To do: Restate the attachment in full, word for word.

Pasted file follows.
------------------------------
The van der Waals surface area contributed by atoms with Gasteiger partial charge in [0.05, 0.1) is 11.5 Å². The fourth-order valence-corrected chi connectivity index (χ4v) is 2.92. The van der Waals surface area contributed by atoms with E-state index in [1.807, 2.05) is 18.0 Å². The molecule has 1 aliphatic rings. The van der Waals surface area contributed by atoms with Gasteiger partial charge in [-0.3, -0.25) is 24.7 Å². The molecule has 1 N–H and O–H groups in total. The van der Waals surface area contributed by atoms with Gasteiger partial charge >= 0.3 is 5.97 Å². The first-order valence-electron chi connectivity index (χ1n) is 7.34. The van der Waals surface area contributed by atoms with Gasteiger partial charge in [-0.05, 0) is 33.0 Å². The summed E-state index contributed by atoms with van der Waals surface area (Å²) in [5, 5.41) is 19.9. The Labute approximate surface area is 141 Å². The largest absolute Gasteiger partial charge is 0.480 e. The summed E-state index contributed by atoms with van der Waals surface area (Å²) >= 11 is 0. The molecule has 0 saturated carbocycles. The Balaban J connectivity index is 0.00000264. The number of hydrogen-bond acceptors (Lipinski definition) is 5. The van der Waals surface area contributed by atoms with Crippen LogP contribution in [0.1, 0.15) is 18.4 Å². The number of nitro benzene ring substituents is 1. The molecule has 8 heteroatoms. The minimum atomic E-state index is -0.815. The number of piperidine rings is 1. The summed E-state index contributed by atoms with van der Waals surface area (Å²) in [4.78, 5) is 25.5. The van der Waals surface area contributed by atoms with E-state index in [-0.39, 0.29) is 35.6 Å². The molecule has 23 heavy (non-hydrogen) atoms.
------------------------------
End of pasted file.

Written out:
The van der Waals surface area contributed by atoms with Gasteiger partial charge in [0.05, 0.1) is 11.5 Å². The fourth-order valence-corrected chi connectivity index (χ4v) is 2.92. The van der Waals surface area contributed by atoms with E-state index in [1.807, 2.05) is 18.0 Å². The molecule has 1 aliphatic rings. The van der Waals surface area contributed by atoms with Gasteiger partial charge in [-0.3, -0.25) is 24.7 Å². The molecule has 1 N–H and O–H groups in total. The van der Waals surface area contributed by atoms with Gasteiger partial charge >= 0.3 is 5.97 Å². The first-order valence-electron chi connectivity index (χ1n) is 7.34. The van der Waals surface area contributed by atoms with Gasteiger partial charge in [-0.05, 0) is 33.0 Å². The summed E-state index contributed by atoms with van der Waals surface area (Å²) in [5, 5.41) is 19.9. The Labute approximate surface area is 141 Å². The largest absolute Gasteiger partial charge is 0.480 e. The summed E-state index contributed by atoms with van der Waals surface area (Å²) >= 11 is 0. The molecule has 0 saturated carbocycles. The Balaban J connectivity index is 0.00000264. The number of hydrogen-bond acceptors (Lipinski definition) is 5. The van der Waals surface area contributed by atoms with Crippen LogP contribution in [0.1, 0.15) is 18.4 Å². The number of nitro benzene ring substituents is 1. The molecule has 8 heteroatoms. The minimum atomic E-state index is -0.815. The number of piperidine rings is 1. The summed E-state index contributed by atoms with van der Waals surface area (Å²) in [4.78, 5) is 25.5. The van der Waals surface area contributed by atoms with E-state index in [-0.39, 0.29) is 35.6 Å². The molecule has 23 heavy (non-hydrogen) atoms.